Cancer Symptoms and Treatment of Side Effects
Meditation for Health: What the Science Says
There is evidence that mindfulness-based stress reduction, a type of meditation training, can help cancer patients relieve anxiety, stress, fatigue, and general mood and sleep disturbances, thus improving their quality of life. Most participants in these mindfulness studies have been patients with early-stage cancer, primarily breast cancer, so the evidence favoring mindfulness training is strongest for this group of patients.
The Evidence Base
The current evidence base on efficacy of meditation for cancer symptoms and treatment side effects consists of clinical practice guidelines issued by the Society for Integrative Oncology on the use of integrative therapies as supportive care in patients treated for breast cancer (2014) and guidelines issued by the American College of Chest Physicians on the use of complementary and integrative medicine in patients with lung cancer (2013).
The 2014 guidelines are based on evidence from 203 studies, and each modality was graded using a modified version of the U.S. Preventative Services Task Force grading system to develop and grade recommendations. The 2013 guidelines are based on evidence from 31 studies, including meta-analyses, systematic reviews, and randomized controlled trials.
Clinical practice guidelines issued by the Society for Integrative Oncology in 2014 (391KB PDF) on the use of integrative therapies as supportive care options in patients during breast cancer treatment recommends meditation, yoga, and relaxation imagery for routine use for commons conditions, including anxiety and mood disorders (Grade A). The guidelines also recommend stress management, yoga, massage, music therapy, energy conservation, and meditation for stress reduction, anxiety, depression, fatigue, and quality of life (Grade B).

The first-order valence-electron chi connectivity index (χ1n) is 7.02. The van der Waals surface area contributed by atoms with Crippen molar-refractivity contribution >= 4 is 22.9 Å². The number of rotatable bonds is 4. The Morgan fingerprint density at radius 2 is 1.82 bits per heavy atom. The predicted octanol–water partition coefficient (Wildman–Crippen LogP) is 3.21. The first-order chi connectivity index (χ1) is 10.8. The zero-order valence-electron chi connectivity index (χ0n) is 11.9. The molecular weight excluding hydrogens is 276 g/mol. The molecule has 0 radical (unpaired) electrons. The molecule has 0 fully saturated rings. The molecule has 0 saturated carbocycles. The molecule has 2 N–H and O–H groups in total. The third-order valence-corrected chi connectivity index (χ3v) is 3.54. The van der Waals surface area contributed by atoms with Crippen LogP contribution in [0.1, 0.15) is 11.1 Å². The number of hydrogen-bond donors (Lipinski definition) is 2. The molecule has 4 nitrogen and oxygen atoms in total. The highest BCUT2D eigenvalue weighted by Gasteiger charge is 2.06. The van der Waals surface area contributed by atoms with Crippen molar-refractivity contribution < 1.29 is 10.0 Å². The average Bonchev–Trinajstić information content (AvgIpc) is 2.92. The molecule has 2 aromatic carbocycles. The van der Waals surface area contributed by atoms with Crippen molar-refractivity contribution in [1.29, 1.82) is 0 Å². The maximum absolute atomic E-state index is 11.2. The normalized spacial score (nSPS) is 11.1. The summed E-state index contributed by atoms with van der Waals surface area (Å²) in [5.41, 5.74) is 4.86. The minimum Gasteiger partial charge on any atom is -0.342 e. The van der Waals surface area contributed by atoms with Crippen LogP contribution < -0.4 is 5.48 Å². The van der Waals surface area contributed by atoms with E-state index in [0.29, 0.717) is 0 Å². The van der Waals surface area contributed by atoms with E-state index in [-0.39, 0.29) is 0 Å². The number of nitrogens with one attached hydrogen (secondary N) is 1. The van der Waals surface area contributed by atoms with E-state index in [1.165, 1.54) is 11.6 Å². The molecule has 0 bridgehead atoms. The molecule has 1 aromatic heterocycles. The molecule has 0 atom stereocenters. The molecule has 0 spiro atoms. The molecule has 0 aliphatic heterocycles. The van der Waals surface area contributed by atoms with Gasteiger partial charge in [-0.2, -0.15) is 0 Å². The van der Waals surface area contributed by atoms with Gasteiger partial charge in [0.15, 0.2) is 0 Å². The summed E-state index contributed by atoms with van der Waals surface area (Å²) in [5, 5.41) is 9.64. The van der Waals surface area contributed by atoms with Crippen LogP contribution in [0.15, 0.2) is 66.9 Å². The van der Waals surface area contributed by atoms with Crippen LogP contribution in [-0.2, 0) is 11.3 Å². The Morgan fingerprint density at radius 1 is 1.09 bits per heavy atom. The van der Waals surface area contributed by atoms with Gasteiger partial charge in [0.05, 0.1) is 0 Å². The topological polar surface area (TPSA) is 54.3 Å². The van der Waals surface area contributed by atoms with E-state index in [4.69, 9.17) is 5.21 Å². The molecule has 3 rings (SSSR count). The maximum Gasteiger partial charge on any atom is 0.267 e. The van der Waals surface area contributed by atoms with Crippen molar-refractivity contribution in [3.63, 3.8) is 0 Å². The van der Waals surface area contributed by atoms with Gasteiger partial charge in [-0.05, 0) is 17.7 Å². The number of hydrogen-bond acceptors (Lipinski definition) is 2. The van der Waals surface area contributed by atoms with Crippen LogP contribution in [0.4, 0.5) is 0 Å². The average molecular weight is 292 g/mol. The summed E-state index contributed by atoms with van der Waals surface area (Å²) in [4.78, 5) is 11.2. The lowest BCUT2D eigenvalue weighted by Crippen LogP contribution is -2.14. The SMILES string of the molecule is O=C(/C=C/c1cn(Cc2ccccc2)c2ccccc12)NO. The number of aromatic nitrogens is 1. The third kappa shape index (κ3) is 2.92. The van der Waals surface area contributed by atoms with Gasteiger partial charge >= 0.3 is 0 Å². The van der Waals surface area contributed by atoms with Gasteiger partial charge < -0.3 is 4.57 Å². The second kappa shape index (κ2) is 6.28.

Clinical practice guidelines issued by the American College of Chest Physicians in 2013 for patients undergoing lung cancer treatment recommend meditation, as well as other mind-body modalities, as part of a multidisciplinary approach to reduce anxiety, mood disturbance, chronic pain, and improve quality of life. These guidelines are based on evidence that meditation can help cancer patients relieve anxiety, stress, fatigue, and general mood and sleep disturbances, thus improving their quality of life.
A 2013 randomized controlled trial in 271 distressed survivors of breast cancer examined the effects of mindfulness-based cancer recovery versus supportive-expressive group therapy. Women in the mindfulness group improved more overtime on stress symptoms compared with those in both the supportive-expressive therapy group and the control. Greater improvements in quality of life were also seen in the mindfulness group compared with the control, and in social support compared with the supportive-expressive therapy group.
A 2012 randomized controlled trial in 229 women following surgery, chemotherapy, and radiotherapy for breast cancer (stage 0 to III) found that an 8-week mindfulness-based stress reduction program improved mood, breast- and endocrine-related quality of life, and well-being more effectively than standard care. The results persisted at 3 months.
National Center for Complementary and Alternative Medicine